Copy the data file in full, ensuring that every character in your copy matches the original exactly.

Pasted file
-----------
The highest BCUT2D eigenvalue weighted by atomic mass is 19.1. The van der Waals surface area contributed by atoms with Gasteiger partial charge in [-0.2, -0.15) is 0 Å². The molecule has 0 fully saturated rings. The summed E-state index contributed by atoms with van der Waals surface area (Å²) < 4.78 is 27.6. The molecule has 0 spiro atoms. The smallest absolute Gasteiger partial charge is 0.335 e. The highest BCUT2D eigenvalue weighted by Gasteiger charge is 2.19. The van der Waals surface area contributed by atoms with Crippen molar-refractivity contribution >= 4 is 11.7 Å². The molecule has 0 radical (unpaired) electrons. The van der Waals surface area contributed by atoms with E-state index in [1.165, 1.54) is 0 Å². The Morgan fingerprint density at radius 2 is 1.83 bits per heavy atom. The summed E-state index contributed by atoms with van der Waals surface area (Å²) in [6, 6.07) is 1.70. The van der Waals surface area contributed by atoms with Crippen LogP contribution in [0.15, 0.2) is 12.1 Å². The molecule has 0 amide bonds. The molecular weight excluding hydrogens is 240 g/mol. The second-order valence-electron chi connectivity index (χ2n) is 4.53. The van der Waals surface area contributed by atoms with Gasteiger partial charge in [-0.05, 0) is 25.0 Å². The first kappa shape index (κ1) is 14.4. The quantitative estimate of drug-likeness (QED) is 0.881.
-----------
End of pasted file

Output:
The highest BCUT2D eigenvalue weighted by atomic mass is 19.1. The van der Waals surface area contributed by atoms with Gasteiger partial charge in [-0.2, -0.15) is 0 Å². The molecule has 0 fully saturated rings. The summed E-state index contributed by atoms with van der Waals surface area (Å²) < 4.78 is 27.6. The molecule has 0 spiro atoms. The smallest absolute Gasteiger partial charge is 0.335 e. The highest BCUT2D eigenvalue weighted by Gasteiger charge is 2.19. The van der Waals surface area contributed by atoms with Crippen molar-refractivity contribution >= 4 is 11.7 Å². The molecule has 0 radical (unpaired) electrons. The van der Waals surface area contributed by atoms with E-state index in [1.165, 1.54) is 0 Å². The Morgan fingerprint density at radius 2 is 1.83 bits per heavy atom. The summed E-state index contributed by atoms with van der Waals surface area (Å²) in [6, 6.07) is 1.70. The van der Waals surface area contributed by atoms with Crippen LogP contribution in [0.15, 0.2) is 12.1 Å². The molecule has 0 amide bonds. The molecular weight excluding hydrogens is 240 g/mol. The second-order valence-electron chi connectivity index (χ2n) is 4.53. The van der Waals surface area contributed by atoms with Gasteiger partial charge in [-0.05, 0) is 25.0 Å². The first kappa shape index (κ1) is 14.4. The quantitative estimate of drug-likeness (QED) is 0.881.